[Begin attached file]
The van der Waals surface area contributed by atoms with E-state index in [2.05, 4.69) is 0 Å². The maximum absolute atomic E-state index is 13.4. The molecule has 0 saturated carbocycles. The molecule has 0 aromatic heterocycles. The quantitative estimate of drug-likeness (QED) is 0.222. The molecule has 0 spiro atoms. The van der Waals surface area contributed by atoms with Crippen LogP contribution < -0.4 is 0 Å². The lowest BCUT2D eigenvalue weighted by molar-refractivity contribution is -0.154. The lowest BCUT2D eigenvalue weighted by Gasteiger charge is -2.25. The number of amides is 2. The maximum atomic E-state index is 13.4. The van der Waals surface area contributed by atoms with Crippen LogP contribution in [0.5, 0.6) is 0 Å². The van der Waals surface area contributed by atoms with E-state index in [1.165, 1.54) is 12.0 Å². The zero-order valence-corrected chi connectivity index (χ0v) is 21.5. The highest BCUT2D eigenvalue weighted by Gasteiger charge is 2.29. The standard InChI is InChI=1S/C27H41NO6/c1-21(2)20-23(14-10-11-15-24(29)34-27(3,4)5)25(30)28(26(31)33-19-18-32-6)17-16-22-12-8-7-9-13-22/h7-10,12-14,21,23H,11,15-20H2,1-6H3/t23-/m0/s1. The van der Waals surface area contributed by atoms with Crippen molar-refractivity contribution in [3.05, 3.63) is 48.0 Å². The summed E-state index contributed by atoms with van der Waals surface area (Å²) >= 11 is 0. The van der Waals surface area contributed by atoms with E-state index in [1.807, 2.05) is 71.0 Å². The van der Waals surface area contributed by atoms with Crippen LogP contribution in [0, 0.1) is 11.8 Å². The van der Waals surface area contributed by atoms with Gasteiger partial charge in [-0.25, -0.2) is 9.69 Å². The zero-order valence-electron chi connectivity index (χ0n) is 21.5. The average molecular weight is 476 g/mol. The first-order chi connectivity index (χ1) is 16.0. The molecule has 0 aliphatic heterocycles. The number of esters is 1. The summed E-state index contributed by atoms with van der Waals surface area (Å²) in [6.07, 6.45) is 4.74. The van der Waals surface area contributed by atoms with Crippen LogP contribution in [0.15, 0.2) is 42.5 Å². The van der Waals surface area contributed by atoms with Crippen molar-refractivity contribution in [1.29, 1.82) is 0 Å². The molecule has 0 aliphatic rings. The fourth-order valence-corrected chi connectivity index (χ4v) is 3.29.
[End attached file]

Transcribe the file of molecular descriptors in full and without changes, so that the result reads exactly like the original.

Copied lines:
The van der Waals surface area contributed by atoms with E-state index in [2.05, 4.69) is 0 Å². The maximum absolute atomic E-state index is 13.4. The molecule has 0 saturated carbocycles. The molecule has 0 aromatic heterocycles. The quantitative estimate of drug-likeness (QED) is 0.222. The molecule has 0 spiro atoms. The van der Waals surface area contributed by atoms with Crippen LogP contribution < -0.4 is 0 Å². The lowest BCUT2D eigenvalue weighted by molar-refractivity contribution is -0.154. The lowest BCUT2D eigenvalue weighted by Gasteiger charge is -2.25. The number of amides is 2. The maximum atomic E-state index is 13.4. The van der Waals surface area contributed by atoms with Crippen LogP contribution in [0.5, 0.6) is 0 Å². The van der Waals surface area contributed by atoms with E-state index in [1.165, 1.54) is 12.0 Å². The zero-order valence-corrected chi connectivity index (χ0v) is 21.5. The highest BCUT2D eigenvalue weighted by Gasteiger charge is 2.29. The standard InChI is InChI=1S/C27H41NO6/c1-21(2)20-23(14-10-11-15-24(29)34-27(3,4)5)25(30)28(26(31)33-19-18-32-6)17-16-22-12-8-7-9-13-22/h7-10,12-14,21,23H,11,15-20H2,1-6H3/t23-/m0/s1. The van der Waals surface area contributed by atoms with Crippen molar-refractivity contribution in [3.05, 3.63) is 48.0 Å². The summed E-state index contributed by atoms with van der Waals surface area (Å²) >= 11 is 0. The van der Waals surface area contributed by atoms with E-state index in [1.807, 2.05) is 71.0 Å². The van der Waals surface area contributed by atoms with Crippen LogP contribution in [0, 0.1) is 11.8 Å². The van der Waals surface area contributed by atoms with Gasteiger partial charge in [-0.25, -0.2) is 9.69 Å². The zero-order valence-electron chi connectivity index (χ0n) is 21.5. The average molecular weight is 476 g/mol. The first-order chi connectivity index (χ1) is 16.0. The molecule has 0 aliphatic heterocycles. The number of esters is 1. The summed E-state index contributed by atoms with van der Waals surface area (Å²) in [6.07, 6.45) is 4.74. The van der Waals surface area contributed by atoms with Crippen LogP contribution in [0.15, 0.2) is 42.5 Å². The van der Waals surface area contributed by atoms with Crippen molar-refractivity contribution in [1.29, 1.82) is 0 Å². The molecule has 0 aliphatic rings. The fourth-order valence-corrected chi connectivity index (χ4v) is 3.29.